Money + Couples = Fights
According to a recent survey by TD Ameritrade, money is the most common reason married or cohabiting couples fight.
In an effort to help those in romantic relationships eliminate the arguing and distrust surrounding their finances, GoBankingRates’ managing editor, Casey Bond of El Segundo, Calif., developed Love and Money: A Quiz for Couples that will determine whether partners are a financial match made in heaven — or a money mess waiting to happen.
“I formulated the questions in this quiz not only based on my experience as an expert in the personal finance space, but as someone who has also struggled with money-related relationship strain,” Bond said. “My significant other, conversely, spends money like it’s going out of style. It doesn’t help that one of us earns much more than the other.”
The study that found couples fight about money five times per year, on average. More than 40% of survey respondents said they do not fully trust partners to manage their combined finances, yet only 5% stated money was an important factor when choosing a partner.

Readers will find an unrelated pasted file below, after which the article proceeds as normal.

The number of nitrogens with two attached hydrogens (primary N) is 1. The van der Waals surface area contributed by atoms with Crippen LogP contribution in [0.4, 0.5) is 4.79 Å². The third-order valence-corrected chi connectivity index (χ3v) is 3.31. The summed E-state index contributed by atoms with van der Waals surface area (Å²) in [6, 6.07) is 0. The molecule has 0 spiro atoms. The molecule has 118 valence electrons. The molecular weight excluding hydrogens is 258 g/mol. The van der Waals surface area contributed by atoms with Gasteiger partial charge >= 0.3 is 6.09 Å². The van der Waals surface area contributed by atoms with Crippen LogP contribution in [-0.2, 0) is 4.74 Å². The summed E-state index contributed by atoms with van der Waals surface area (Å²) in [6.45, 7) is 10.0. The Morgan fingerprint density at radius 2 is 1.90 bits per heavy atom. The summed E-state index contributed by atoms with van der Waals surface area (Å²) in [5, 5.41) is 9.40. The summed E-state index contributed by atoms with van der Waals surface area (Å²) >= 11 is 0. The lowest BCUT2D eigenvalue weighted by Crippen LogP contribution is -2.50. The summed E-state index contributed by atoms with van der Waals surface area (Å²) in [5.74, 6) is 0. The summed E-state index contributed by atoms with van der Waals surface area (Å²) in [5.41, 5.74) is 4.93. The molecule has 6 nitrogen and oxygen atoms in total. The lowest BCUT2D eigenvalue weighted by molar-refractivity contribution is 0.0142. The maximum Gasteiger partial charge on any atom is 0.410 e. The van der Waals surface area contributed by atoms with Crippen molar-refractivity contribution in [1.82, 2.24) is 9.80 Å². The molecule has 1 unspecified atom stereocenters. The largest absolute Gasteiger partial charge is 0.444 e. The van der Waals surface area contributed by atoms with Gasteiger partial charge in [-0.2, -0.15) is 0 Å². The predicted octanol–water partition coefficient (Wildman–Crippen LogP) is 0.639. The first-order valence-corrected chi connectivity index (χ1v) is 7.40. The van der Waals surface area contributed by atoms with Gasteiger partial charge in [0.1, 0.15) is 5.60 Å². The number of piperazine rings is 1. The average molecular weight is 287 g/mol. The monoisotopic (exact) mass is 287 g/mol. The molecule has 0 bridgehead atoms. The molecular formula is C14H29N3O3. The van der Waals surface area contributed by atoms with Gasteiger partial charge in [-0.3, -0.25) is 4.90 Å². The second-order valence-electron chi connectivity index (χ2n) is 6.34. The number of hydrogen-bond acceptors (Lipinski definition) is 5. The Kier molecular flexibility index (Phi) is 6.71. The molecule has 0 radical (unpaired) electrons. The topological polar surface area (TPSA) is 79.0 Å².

“What I’ve learned, and what others who take this quiz should understand, is that you don’t have to be a perfect match with your partner in terms of money management.” Bond said.
According to the survey, communication and lack of budgeting could cause issues with couples. The survey found that 43% don't follow a budget, and half of couples jointly share household financial responsibilities.
“Money is one of the most challenging topics with couples because our identities are involved,” said David Peters, a family therapist in San Diego. “Our style of using money, saving money, expressing ourselves with money, and protecting ourselves with money all give us our identity. Just as with politics and religion, a lot is at stake in negotiating about money.”